It seemed like ages I was sitting in a side room before a doctor came to talk me through options. I was booked in for a D&C a few days later as my body clearly thought it was pregnant and didn’t want to pass this much-wanted baby.

The D&C I’ve blocked from my mind. It’s not a thing I can easily talk about. I was in a day ward with 2 other ladies all having the same procedure. We were given tablets to open our cervix. I remember the nurses getting cross nearby as we were left waiting so long and the words “if they don’t go down soon you know what will happen” being uttered. We all knew. If we weren’t taken to the theatre we would Labour on the ward. I know at 9 weeks my baby was tiny but I couldn’t do that. I didn’t want to see.

I was home that evening dosed with painkillers and doctors appointments.


The doctors then began testing me to see if there was a reason I had miscarried 3 times now. Blood tests, scans, internals, more bloods. Then Paul was tested too.

Just one of those things.

I’ll never forget those words uttered by my consultant. All my tests had come back normal and there was no reason found.

I’d pinned my hopes on there being a reason because then we could begin to try to fix it.

The feeling of hopelessness will never leave me. I remember it all too well but I had researched and wanted to be referred to see the top miscarriage consultant in London. I was prepared to fight but didn’t have to, my consultant agreed and we were referred to St Mary’s in Paddington.

We had to stop trying for a baby though as they wouldn’t see me if pregnant. After all we’d been through I wanted to get answers so we stopped.

An appointment came through, I fell pregnant 4 weeks before that appointment. We had been so careful too but the wait for that appointment was a long one.

I called my consultant the day I found out and he saw me that week. He took me back under his wing and said he wanted to put me on 75mg aspirin daily. I started that day.

We had early scans booked and Emmy was born via EMCS on 4th Feb 2010, her birth wasn’t plain sailing but I had my long-awaited and much wanted baby FINALLY aged 30.

I come off the pill again when we decided the time was right for another baby and fell pregnant very quickly, the first month trying.

At 6 weeks the all familiar cramps and bleeding started and I miscarried for the 4th time.

I then fell pregnant again straight away, again making it only to 5 weeks that time.

We waited for a little while after that and I started taking my 75mg aspirin on a consultants say so.

When I fell pregnant again I was scanned every 2 weeks, put back onto consultant led care and Harry was born on 19th October 2012 via C-Section and after an awful pregnancy which I couldn’t relax during or enjoy due to sickness combined with worry.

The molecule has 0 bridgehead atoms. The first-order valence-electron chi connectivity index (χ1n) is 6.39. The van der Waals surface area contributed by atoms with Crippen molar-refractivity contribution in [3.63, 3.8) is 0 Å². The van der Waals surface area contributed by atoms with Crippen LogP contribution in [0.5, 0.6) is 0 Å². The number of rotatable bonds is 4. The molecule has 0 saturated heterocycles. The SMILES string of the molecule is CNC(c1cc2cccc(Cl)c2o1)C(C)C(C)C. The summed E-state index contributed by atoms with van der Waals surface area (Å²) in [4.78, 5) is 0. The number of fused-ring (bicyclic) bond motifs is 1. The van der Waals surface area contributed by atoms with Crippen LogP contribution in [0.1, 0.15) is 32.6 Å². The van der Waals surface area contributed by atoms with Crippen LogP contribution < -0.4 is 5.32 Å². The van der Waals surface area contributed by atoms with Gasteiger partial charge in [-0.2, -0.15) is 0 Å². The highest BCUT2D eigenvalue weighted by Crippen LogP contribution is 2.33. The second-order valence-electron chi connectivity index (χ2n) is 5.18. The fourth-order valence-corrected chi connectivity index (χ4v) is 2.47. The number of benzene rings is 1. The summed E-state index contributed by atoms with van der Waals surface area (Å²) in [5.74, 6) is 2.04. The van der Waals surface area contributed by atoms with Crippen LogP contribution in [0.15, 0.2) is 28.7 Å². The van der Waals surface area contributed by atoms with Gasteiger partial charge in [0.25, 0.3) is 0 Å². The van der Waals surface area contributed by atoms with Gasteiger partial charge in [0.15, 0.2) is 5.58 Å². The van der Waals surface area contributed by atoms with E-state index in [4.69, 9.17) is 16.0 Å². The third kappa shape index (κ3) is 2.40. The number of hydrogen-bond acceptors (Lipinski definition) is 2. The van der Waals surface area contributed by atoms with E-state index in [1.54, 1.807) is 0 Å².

Recurrent miscarriage has both helped me to become the woman I am today buts it’s scarred me too, it’s something which will be with me forever haunting my dreams and scaring the life out of me.

Miscarriage is one of the more common causes of pregnancy loss affecting around 1 in 4 pregnancies.

I am more than a statistic. I am a Mother to both living children and Angels.

My babies will never be forgotten, they were wanted and loved from the moment I knew about them and even before. Names picked out but never uttered, birthdays never celebrated and milestones never met. They are my babies neither less and I will always wonder what they would have looked like and who they would have grown up to become.

I am a Mother to 7.

 

16 thoughts on “My experience with recurrent miscarriage

  1. I am so sorry to hear about your loss but I am glad that you share this with us as there’s a lot of woman who experienced this and they will definitely learn from your experience. You are such a strong woman.

  2. Omg I’m so sorry!!!! Definitely tough to deal with. So much heart ache. I have a bestie that has been in a very similar situation with miscarriages :-/

  3. As a mother to a rainbow baby that wants more babies, I cannot read this right now. I will read it but I am not currently in the best headspace. I am so sorry and thank you for telling your story.

  4. I can’t imagine how much pain you must have been through, losing hope with every miscarriage you’ve had. Even if you lost so many pregnancies, I am glad that in the end you did manage to give birth to one healthy baby.

  5. I am sorry dear.

    But see now in its 16th year, Baby Loss Awareness Week calls for tangible improvements in research, care, and policy around bereavement support and highlights bereavement support and services available for anyone affected by the death of a baby at any stage.